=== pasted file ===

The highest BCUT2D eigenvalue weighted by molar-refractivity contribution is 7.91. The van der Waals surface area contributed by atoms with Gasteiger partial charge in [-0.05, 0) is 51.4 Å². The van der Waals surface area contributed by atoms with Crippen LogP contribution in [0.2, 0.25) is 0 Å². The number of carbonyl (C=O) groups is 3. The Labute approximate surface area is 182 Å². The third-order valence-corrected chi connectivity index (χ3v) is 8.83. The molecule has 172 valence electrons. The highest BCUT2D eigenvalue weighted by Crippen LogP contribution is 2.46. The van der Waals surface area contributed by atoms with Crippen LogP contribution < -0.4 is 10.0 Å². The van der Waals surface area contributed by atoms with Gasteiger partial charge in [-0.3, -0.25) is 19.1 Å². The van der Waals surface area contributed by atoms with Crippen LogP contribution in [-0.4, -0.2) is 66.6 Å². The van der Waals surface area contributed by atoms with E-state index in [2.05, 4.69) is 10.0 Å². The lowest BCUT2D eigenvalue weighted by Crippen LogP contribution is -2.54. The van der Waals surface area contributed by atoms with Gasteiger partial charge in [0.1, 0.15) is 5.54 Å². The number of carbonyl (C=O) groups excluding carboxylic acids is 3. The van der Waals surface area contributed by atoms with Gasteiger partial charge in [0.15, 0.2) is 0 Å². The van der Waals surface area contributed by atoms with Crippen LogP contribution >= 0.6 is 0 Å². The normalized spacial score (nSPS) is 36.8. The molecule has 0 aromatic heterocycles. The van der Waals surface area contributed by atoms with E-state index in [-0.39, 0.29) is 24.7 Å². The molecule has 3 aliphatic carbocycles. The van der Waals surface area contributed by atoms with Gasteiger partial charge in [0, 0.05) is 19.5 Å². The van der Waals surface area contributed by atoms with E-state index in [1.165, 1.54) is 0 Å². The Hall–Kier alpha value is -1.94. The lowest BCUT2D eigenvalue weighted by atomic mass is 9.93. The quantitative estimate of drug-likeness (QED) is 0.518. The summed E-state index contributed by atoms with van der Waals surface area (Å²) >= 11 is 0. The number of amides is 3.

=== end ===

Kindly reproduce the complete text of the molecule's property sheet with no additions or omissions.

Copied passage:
The highest BCUT2D eigenvalue weighted by molar-refractivity contribution is 7.91. The van der Waals surface area contributed by atoms with Gasteiger partial charge in [-0.05, 0) is 51.4 Å². The van der Waals surface area contributed by atoms with Crippen LogP contribution in [0.2, 0.25) is 0 Å². The number of carbonyl (C=O) groups is 3. The Labute approximate surface area is 182 Å². The third-order valence-corrected chi connectivity index (χ3v) is 8.83. The molecule has 172 valence electrons. The highest BCUT2D eigenvalue weighted by Crippen LogP contribution is 2.46. The van der Waals surface area contributed by atoms with Crippen LogP contribution < -0.4 is 10.0 Å². The van der Waals surface area contributed by atoms with Gasteiger partial charge in [-0.3, -0.25) is 19.1 Å². The van der Waals surface area contributed by atoms with Crippen LogP contribution in [-0.4, -0.2) is 66.6 Å². The van der Waals surface area contributed by atoms with E-state index in [2.05, 4.69) is 10.0 Å². The lowest BCUT2D eigenvalue weighted by Crippen LogP contribution is -2.54. The van der Waals surface area contributed by atoms with Gasteiger partial charge in [0.1, 0.15) is 5.54 Å². The number of carbonyl (C=O) groups excluding carboxylic acids is 3. The van der Waals surface area contributed by atoms with Gasteiger partial charge in [0.15, 0.2) is 0 Å². The van der Waals surface area contributed by atoms with Crippen LogP contribution >= 0.6 is 0 Å². The normalized spacial score (nSPS) is 36.8. The molecule has 0 aromatic heterocycles. The van der Waals surface area contributed by atoms with E-state index in [-0.39, 0.29) is 24.7 Å². The molecule has 3 aliphatic carbocycles. The van der Waals surface area contributed by atoms with Gasteiger partial charge in [0, 0.05) is 19.5 Å². The van der Waals surface area contributed by atoms with E-state index in [1.165, 1.54) is 0 Å². The Hall–Kier alpha value is -1.94. The lowest BCUT2D eigenvalue weighted by atomic mass is 9.93. The quantitative estimate of drug-likeness (QED) is 0.518. The summed E-state index contributed by atoms with van der Waals surface area (Å²) >= 11 is 0. The number of amides is 3.